Researchers at the University of Manitoba and the University of British Columbia have found a connection between wheezing in infants and young children and the possibility of developing asthma later in life.
The study, published by JAMA Pediatrics, observed 320 infants living in Winnipeg and Vancouver over a period of four years.
“I would say one of the really unique things about this study is that we had 15 years of follow-up on these kids, and we started studying them before they were born […] so having that new data is pretty unique,” said Meghan Azad, lead author of the study and University of Manitoba assistant professor in pediatrics and child health and community health sciences.
The children were categorized based on their wheezing patterns. Wheezing – characterized by harsh, whistling breaths – is relatively common in babies. Around 25 to 30 per cent of all young children will experience at least one wheezing episode.
The categories ranged from children who did not wheeze at all, children who wheezed occasionally but grew out of it, children who wheezed but not until they were past infancy, and children who wheezed consistently until the age of seven.
When the children turned seven, the initial observation period ended, and the children were not tested again until they were 15.
What they found was a link between the number the children who wheezed as babies and the likelihood of the child having asthma as teenagers. The children who wheezed were much more likely than the children who did not wheeze to have asthma later in life.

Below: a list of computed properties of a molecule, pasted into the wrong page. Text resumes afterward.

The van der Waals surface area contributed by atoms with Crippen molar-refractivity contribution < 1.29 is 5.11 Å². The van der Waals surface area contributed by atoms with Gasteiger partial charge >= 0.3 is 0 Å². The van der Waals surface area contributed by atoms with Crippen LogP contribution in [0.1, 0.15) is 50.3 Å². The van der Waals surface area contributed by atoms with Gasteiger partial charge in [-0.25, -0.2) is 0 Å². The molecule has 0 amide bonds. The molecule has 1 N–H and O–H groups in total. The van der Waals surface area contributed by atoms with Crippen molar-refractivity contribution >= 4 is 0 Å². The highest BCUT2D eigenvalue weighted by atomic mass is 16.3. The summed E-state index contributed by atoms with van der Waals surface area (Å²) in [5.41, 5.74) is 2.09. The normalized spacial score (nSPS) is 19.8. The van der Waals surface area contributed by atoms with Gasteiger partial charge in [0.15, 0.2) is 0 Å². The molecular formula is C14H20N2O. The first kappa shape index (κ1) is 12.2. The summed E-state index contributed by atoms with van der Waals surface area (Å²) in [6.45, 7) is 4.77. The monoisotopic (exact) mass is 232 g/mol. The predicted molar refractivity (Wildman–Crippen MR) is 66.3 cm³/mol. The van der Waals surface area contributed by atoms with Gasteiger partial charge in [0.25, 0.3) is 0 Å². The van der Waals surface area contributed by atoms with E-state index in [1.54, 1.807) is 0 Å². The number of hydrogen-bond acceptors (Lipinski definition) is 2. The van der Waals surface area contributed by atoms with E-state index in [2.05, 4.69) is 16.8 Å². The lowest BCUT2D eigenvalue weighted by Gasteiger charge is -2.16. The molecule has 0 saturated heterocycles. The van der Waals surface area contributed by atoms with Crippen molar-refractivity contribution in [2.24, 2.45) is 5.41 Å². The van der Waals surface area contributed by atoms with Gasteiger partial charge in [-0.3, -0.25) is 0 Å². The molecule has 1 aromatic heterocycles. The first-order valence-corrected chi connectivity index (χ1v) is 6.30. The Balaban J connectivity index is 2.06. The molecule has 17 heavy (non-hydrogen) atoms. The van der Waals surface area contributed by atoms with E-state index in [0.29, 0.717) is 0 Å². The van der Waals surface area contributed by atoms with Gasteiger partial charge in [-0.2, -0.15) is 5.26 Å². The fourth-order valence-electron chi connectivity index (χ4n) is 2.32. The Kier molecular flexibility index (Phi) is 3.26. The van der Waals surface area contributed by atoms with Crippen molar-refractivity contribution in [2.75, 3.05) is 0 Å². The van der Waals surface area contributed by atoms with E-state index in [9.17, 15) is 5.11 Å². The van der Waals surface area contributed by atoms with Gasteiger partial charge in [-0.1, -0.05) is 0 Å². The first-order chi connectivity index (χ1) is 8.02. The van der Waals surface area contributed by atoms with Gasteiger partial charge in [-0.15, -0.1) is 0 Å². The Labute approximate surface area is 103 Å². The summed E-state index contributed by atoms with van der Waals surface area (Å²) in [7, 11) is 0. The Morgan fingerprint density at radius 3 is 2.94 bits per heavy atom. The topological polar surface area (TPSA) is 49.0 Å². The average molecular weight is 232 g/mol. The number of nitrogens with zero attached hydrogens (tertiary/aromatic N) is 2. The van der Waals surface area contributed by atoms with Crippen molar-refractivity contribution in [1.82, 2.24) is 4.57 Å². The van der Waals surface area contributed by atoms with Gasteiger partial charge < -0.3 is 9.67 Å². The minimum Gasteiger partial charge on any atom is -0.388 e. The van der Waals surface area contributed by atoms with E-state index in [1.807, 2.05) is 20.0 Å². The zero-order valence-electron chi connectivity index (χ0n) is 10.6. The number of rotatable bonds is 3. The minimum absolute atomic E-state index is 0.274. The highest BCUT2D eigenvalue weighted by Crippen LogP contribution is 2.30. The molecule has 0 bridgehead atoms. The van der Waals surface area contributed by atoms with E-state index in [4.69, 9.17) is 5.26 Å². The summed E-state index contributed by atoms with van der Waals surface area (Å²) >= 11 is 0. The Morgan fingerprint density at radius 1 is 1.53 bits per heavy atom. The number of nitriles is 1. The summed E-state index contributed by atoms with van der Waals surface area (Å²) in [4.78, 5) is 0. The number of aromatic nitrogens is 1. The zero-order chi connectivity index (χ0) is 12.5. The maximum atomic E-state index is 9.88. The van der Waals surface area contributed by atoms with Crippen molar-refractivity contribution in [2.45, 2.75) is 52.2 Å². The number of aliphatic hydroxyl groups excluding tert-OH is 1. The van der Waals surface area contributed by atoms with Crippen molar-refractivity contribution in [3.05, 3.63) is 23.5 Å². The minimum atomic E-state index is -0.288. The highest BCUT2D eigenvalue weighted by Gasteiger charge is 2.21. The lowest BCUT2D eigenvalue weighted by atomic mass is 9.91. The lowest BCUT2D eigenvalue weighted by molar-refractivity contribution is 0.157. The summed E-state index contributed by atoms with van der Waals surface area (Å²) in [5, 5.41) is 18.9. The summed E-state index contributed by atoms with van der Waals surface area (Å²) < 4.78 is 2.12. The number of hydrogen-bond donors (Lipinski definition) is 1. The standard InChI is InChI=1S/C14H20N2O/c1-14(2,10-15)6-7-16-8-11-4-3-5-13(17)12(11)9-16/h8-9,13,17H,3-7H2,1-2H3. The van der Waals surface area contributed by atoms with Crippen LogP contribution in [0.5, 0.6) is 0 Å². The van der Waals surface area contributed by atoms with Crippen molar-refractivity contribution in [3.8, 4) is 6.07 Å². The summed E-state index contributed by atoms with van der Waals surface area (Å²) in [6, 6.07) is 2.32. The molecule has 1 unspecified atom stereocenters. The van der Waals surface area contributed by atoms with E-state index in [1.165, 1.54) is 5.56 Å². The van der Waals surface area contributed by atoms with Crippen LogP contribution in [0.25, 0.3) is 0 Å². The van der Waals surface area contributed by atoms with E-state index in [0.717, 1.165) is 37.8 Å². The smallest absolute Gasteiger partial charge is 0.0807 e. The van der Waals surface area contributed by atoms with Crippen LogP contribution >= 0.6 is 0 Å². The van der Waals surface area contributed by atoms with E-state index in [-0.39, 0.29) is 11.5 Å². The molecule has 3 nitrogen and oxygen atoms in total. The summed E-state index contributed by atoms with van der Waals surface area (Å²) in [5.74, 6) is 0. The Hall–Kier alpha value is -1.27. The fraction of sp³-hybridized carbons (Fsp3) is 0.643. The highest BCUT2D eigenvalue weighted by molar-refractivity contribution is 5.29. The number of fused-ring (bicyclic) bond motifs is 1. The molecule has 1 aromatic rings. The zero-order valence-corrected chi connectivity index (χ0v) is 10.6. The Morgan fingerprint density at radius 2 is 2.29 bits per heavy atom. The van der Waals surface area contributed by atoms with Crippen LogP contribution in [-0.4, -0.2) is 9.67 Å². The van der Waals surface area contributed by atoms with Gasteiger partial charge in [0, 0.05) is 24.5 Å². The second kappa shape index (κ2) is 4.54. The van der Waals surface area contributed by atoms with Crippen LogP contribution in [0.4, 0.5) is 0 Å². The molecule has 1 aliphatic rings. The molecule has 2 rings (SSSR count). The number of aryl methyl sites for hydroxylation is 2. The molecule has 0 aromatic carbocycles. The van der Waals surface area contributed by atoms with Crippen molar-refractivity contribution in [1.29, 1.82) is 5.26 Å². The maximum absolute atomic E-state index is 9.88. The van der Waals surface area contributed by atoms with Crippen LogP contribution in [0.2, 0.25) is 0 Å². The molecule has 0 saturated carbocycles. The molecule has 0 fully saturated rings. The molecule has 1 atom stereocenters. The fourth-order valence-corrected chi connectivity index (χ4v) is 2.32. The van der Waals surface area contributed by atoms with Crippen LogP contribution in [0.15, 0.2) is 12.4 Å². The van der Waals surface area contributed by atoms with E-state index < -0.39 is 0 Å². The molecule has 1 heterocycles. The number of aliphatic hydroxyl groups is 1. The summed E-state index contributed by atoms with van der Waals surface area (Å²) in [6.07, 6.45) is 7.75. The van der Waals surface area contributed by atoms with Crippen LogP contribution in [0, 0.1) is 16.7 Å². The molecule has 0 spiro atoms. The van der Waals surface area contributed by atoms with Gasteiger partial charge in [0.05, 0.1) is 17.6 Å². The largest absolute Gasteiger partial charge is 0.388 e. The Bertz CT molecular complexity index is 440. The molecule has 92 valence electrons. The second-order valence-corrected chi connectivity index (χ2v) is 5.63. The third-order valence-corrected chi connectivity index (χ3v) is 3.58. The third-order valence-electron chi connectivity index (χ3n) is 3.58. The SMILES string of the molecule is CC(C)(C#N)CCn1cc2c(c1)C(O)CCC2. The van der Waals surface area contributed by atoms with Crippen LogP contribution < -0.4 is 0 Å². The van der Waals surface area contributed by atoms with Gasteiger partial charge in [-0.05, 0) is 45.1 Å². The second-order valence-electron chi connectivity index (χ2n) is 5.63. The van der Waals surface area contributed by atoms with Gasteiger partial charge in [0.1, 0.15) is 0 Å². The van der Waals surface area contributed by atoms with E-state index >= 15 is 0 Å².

While this in itself may not be surprising, the study also found that even children who wheezed only occasionally appeared to have lung troubles.
“I think it is surprising, because often parents or physicians think that a little bit of wheezing early on, as long as it’s resolved, is no big deal,” Azad said.
“But what we found was that even kids who only wheeze transiently, so those that wheeze once or a couple of times in infancy, and then not again through their early childhood years, still had an increased risk of asthma and decreased lung function later on.”
The study also showed some environmental factors. The infants born in Winnipeg were more likely to wheeze than those born in Vancouver.
Meghan Azad will also be an associate investigator on an upcoming project called the CHILD (Canadian Healthy Infant Longitudinal Development) study, which will look into asthma prevention strategies on a larger scale. It will observe over 3,500 Canadian mothers, and will take home and environmental factors into account. The study will also take genetic information such as umbilical cord blood and viral swabs from both the mother and child.
According to Azad, learning how we can prevent reduced lung function in infants is key.
“It’s important to develop new drugs for asthma and study how to manage symptoms, but the reality is there’s no cure for asthma,” Azad said.
“Prevention is really the best approach.”